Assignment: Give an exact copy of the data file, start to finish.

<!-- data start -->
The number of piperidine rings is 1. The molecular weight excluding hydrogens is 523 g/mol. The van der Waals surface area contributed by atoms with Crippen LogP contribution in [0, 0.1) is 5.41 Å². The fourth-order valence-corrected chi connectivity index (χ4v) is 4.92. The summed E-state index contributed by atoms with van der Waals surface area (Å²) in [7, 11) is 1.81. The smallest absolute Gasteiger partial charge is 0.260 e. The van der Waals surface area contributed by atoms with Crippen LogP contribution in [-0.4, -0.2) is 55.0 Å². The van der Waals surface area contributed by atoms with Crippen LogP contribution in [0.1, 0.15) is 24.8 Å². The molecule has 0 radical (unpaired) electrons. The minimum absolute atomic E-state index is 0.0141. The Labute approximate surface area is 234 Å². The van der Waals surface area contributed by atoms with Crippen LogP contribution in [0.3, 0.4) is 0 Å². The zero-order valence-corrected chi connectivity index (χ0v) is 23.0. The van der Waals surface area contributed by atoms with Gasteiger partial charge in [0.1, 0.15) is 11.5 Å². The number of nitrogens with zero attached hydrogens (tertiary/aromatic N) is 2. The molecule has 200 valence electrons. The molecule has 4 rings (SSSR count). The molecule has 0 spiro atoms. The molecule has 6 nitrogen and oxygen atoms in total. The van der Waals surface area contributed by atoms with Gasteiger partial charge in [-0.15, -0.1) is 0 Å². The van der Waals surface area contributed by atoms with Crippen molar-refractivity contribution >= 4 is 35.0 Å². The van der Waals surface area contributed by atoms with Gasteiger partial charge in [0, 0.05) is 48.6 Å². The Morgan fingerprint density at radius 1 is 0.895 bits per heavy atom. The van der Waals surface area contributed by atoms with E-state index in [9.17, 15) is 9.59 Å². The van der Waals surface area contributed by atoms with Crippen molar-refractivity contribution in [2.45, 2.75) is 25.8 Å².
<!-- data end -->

The number of piperidine rings is 1. The molecular weight excluding hydrogens is 523 g/mol. The van der Waals surface area contributed by atoms with Crippen LogP contribution in [0, 0.1) is 5.41 Å². The fourth-order valence-corrected chi connectivity index (χ4v) is 4.92. The summed E-state index contributed by atoms with van der Waals surface area (Å²) in [7, 11) is 1.81. The smallest absolute Gasteiger partial charge is 0.260 e. The van der Waals surface area contributed by atoms with Crippen LogP contribution in [-0.4, -0.2) is 55.0 Å². The van der Waals surface area contributed by atoms with Crippen LogP contribution in [0.1, 0.15) is 24.8 Å². The molecule has 0 radical (unpaired) electrons. The minimum absolute atomic E-state index is 0.0141. The Labute approximate surface area is 234 Å². The van der Waals surface area contributed by atoms with Crippen LogP contribution in [0.3, 0.4) is 0 Å². The zero-order valence-corrected chi connectivity index (χ0v) is 23.0. The van der Waals surface area contributed by atoms with Gasteiger partial charge in [0.1, 0.15) is 11.5 Å². The number of nitrogens with zero attached hydrogens (tertiary/aromatic N) is 2. The molecule has 200 valence electrons. The molecule has 4 rings (SSSR count). The molecule has 0 spiro atoms. The molecule has 6 nitrogen and oxygen atoms in total. The van der Waals surface area contributed by atoms with Gasteiger partial charge in [-0.15, -0.1) is 0 Å². The van der Waals surface area contributed by atoms with Crippen molar-refractivity contribution >= 4 is 35.0 Å². The van der Waals surface area contributed by atoms with Gasteiger partial charge in [0, 0.05) is 48.6 Å². The Morgan fingerprint density at radius 1 is 0.895 bits per heavy atom. The van der Waals surface area contributed by atoms with E-state index in [9.17, 15) is 9.59 Å². The van der Waals surface area contributed by atoms with Crippen molar-refractivity contribution in [2.45, 2.75) is 25.8 Å².